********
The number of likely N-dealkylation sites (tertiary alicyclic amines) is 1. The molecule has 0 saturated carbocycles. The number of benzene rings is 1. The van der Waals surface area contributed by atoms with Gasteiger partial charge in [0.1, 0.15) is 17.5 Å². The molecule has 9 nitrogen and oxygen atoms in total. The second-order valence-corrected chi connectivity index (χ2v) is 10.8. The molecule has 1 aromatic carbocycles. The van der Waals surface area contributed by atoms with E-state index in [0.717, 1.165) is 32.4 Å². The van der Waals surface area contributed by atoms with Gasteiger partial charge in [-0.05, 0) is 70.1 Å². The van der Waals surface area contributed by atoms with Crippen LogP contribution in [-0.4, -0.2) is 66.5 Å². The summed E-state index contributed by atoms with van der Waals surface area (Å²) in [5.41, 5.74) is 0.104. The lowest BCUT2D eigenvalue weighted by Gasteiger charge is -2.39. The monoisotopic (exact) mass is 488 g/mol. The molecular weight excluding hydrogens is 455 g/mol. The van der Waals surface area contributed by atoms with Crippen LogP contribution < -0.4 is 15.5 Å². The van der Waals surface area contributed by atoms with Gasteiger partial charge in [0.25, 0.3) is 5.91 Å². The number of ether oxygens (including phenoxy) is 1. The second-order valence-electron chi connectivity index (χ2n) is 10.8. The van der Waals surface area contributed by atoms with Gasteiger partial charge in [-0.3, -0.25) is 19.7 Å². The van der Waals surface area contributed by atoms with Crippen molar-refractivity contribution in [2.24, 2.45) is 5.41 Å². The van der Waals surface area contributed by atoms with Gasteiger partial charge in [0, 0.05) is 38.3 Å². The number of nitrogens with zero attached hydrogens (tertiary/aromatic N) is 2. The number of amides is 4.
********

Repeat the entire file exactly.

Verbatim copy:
The number of likely N-dealkylation sites (tertiary alicyclic amines) is 1. The molecule has 0 saturated carbocycles. The number of benzene rings is 1. The van der Waals surface area contributed by atoms with Gasteiger partial charge in [0.1, 0.15) is 17.5 Å². The molecule has 9 nitrogen and oxygen atoms in total. The second-order valence-corrected chi connectivity index (χ2v) is 10.8. The molecule has 1 aromatic carbocycles. The van der Waals surface area contributed by atoms with E-state index in [0.717, 1.165) is 32.4 Å². The van der Waals surface area contributed by atoms with Gasteiger partial charge in [-0.05, 0) is 70.1 Å². The van der Waals surface area contributed by atoms with Crippen LogP contribution in [-0.4, -0.2) is 66.5 Å². The summed E-state index contributed by atoms with van der Waals surface area (Å²) in [5.41, 5.74) is 0.104. The lowest BCUT2D eigenvalue weighted by Gasteiger charge is -2.39. The monoisotopic (exact) mass is 488 g/mol. The molecular weight excluding hydrogens is 455 g/mol. The van der Waals surface area contributed by atoms with Crippen LogP contribution < -0.4 is 15.5 Å². The van der Waals surface area contributed by atoms with Gasteiger partial charge in [0.25, 0.3) is 5.91 Å². The number of ether oxygens (including phenoxy) is 1. The second-order valence-electron chi connectivity index (χ2n) is 10.8. The van der Waals surface area contributed by atoms with Gasteiger partial charge in [-0.3, -0.25) is 19.7 Å². The van der Waals surface area contributed by atoms with Crippen molar-refractivity contribution in [2.24, 2.45) is 5.41 Å². The van der Waals surface area contributed by atoms with Gasteiger partial charge in [0, 0.05) is 38.3 Å². The number of nitrogens with zero attached hydrogens (tertiary/aromatic N) is 2. The number of amides is 4.